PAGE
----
I will say that as John and I were briefly considering the idea of parenting, it did niggle at the back of my mind to wonder how Eric would feel if I’d had another child I kept after having placed him with Kathy and Bruce. I’m not quite sure how much that thought affected my decision not to have a child with John – perhaps more than I realized.

And even though it seems my son has had a great life, I know he has struggled with the adoption, as virtually every adopted kid has. Fortunately for him, the adoption has been at least semi-open since the start, so he’s known who his family is and has been able to see photos, meet his aunts and maternal grandmother, and have his questions answered as they arose. He has a full medical history for my side of the family, and a few details about his birthfather’s. In short, he has a lot more access and information than many adoptees do, even in today’s era of “openness.”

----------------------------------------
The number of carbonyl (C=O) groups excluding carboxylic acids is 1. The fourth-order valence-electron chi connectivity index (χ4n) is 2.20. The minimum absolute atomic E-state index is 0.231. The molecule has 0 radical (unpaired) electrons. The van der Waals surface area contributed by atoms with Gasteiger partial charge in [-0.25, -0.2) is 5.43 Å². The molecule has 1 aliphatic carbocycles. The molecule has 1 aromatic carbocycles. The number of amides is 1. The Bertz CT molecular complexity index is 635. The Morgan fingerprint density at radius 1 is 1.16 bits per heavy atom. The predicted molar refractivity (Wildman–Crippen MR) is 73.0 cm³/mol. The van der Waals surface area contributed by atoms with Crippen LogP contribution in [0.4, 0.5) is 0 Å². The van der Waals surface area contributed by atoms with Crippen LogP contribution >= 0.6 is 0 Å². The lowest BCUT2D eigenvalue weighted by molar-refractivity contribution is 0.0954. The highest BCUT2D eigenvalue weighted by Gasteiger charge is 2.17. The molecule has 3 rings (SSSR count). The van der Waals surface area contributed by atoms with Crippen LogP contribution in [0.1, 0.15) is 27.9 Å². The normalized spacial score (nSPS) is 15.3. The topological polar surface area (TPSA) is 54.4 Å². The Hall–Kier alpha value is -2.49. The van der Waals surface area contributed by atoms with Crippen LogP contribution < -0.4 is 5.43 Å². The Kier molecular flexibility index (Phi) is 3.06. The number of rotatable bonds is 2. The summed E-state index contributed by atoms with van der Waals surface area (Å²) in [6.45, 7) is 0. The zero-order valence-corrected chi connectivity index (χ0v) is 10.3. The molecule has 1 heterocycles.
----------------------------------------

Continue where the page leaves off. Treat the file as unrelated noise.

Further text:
I was banging around, looking for a photo idea for closed adoption when I came across the website, IAmAdopted.net. Grit your teeth and gird your loins if plan to do any reading there – because a lot of its information may hit you hard in the face, especially if you are an adoptive parent. The goal of the site, it seems, is to foster better, more open relationships between adoptive parents and the children they call theirs. There is helpful, eye-opening information for birthparents, too. For instance, one of the posts I read is titled “If Adoption Was About the Child.” It begins with these lines:

“Every day … I read about the experiences and narratives of adoptees, and the overall conclusion I have made is that adoption is about birth parents and adoptive parents. When will we be real about it and admit that?”

Her point is that it’s only in the rarest circumstance when adoption is solely done with the child’s well-being most central. Usually adoptive parents are adopting because they want a [bigger] family – not out of a desire to help a needy infant or toddler. And likewise, adoption is often a solution for the birthmother. I felt defensive reading those comments – and yet I must admit this blogger has a point.